Congresswoman Barbara Lee (D-CA) was joined by 102 Members of the House of Representatives in sending a letter to the House and Senate Committees on Appropriations requesting robust funding for vital global health programs in Fiscal Year 2012. Specifically, the Members requested that appropriators support the Senate's proposed funding level for bilateral and multilateral global health programs, including $5.25 billion for the U.S. President's Emergency Plan for AIDS Relief (PEPFAR) and $1.05 billion for the Global Fund to Fight AIDS, Tuberculosis and Malaria.
"U.S.-funded research resulted in enormous progress in shaping the response to AIDS and malaria worldwide," said Congresswoman Lee, co-chair of the Congressional HIV/AIDS Caucus. "PEPFAR and the Global Fund are reducing disease burden in low and middle-income countries, and these programs have important national security and diplomatic elements for the United States."
Global health programs amount to a fraction of one percent of the federal budget, but they affect the lives of tens of millions, guard against future conflicts, open up developing markets, and will have lasting impact on the global AIDS epidemic in the long term. As a recent UNAIDS report shows, 34 million people are living with HIV globally. Only 50% of all people eligible for HIV treatment in the world now have access, while 7.6 million people await treatment, including more than 5,000 people in the United States. Additionally, in 2010 alone, 1.8 million people died of AIDS-related illness, underscoring that AIDS remains the greatest humanitarian crisis of our lifetime.
"The science of AIDS prevention has been transformed over the last 18 months, and America cannot abandon these efforts now," Lee continued. "Now more than ever, we must leverage our scientific tools with our will to defeat this epidemic -- and provide adequate funding to reduce transmission rates, save lives, and remain a global leader in this fight."
November 21, 2011
Dear Chairmen Leahy and Granger, and Ranking Members Graham and Lowey:
As you begin negotiations on a final Fiscal Year 2012 Department of State, Foreign Operations, and Related Programs Appropriations bill, we write to respectfully request that you secure funding for bilateral and multilateral HIV/AIDS programs at the levels proposed in S.1601, Department of State, Foreign Operations, and Related Programs Appropriations Act, 2012.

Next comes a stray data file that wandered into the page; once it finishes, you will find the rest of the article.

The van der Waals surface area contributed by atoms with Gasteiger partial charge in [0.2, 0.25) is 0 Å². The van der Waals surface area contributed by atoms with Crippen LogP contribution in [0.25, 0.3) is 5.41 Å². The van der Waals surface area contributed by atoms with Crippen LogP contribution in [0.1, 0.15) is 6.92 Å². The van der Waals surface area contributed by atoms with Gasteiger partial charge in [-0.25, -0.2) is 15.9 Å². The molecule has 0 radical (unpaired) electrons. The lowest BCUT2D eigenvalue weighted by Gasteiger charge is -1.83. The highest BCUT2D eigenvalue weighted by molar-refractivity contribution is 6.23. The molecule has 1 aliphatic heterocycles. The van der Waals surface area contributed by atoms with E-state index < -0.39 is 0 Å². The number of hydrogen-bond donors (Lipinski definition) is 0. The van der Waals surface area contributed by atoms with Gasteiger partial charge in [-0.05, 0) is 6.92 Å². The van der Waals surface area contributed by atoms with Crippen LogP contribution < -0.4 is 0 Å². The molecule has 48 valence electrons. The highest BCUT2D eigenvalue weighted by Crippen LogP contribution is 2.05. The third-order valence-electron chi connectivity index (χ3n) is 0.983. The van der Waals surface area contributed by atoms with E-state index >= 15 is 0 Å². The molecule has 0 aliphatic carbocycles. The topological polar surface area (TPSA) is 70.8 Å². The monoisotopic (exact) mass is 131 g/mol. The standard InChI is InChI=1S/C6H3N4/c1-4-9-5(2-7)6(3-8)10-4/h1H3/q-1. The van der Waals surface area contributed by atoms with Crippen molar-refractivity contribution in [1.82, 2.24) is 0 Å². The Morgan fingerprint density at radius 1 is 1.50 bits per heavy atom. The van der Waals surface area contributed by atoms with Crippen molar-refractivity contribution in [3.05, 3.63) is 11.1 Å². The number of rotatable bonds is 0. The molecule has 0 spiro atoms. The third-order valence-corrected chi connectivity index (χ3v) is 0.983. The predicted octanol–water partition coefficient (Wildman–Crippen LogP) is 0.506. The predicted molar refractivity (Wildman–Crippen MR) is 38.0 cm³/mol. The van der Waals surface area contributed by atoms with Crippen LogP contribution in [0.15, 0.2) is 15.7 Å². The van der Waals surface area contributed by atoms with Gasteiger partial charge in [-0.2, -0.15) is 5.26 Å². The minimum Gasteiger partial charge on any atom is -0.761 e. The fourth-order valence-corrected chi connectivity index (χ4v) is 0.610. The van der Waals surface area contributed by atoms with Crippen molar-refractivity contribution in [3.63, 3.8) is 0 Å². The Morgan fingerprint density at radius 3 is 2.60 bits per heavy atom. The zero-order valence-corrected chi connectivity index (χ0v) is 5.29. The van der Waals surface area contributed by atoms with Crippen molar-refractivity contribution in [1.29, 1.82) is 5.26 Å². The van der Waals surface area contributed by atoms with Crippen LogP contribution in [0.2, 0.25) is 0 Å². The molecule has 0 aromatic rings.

We urge support for $7.9 billion for global health programs contained in the Senate mark. More specifically, we urge you to support, at the very least, $5.25 billion for the U.S. President's Emergency Plan for AIDS Relief (PEPFAR) and $750 million for the Global Fund to Fight AIDS, Tuberculosis and Malaria, as explicitly allocated in S. 1601. In total, we support $1.05 billion for the Global Fund (of which $300 million is contained in the Senate Labor, Health and Human Services appropriations bill). Moreover, we are strongly opposed to language contained in the House Subcommittee Mark prohibiting funding for syringe exchange programs, which are proven to reduce the incidence of HIV infection.
U.S. global health programs including PEPFAR, along with U.S. contributions to the Global Fund, are reducing disease burden in low- and middle-income countries, and these programs have important national security and diplomatic elements for the United States. Global health programs directly impact American security interests by stabilizing parts of the world where extremism and a lack of alternatives are a recipe for future conflict. The economic impact of global health activities is also felt in the U.S., providing thousands of jobs to help plan and implement global health programming and to conduct health-related research at colleges and universities.
Thanks to the help of the United States, the Global Fund has grown into a proven, country-driven, performance-based mechanism which ensures that countries themselves are responsible for building their own sustainable programs. The Global Fund has a robust history of improving its function and continues to do so through its recent announcement of an improvements agenda to further ensure every dollar is utilized effectively, remains accountable, and is transparent in operation.
We also welcome PEPFAR's leadership on advancing combination HIV prevention approaches and urge the conferees to ensure that these interventions are implemented to their fullest and meet the needs of those most at-risk, especially marginalized populations. Moreover, integration of HIV/AIDS prevention, care and treatment programs--and, where appropriate, other critical global health programs funded by this bill, including maternal health, child survival, family planning/reproductive health, and nutrition--is critical for ensuring that the health needs of individuals are met and the impact of funding is maximized.
In recent months, US-funded research has made enormous progress in shaping the response to AIDS and malaria worldwide. These remarkable scientific advances call for a renewed emphasis on ensuring that we maintain robust support for PEPFAR and the Global Fund and continue the vital U.S. commitment to the fight against global HIV/AIDS, TB and malaria.
These programs amount to a fraction of one percent of the federal budget, but they affect the lives of tens of millions, guard against future conflicts, open up developing markets, and will have lasting impact on the global AIDS epidemic in the long term.
Thank you for considering this request.
Member of Congress
Wm. Lacy Clay
Eddie Bernice Johnson
Sheila Jackson Lee
Eleanor Holmes Norton
Debbie Wasserman Schultz
Chris Van Hollen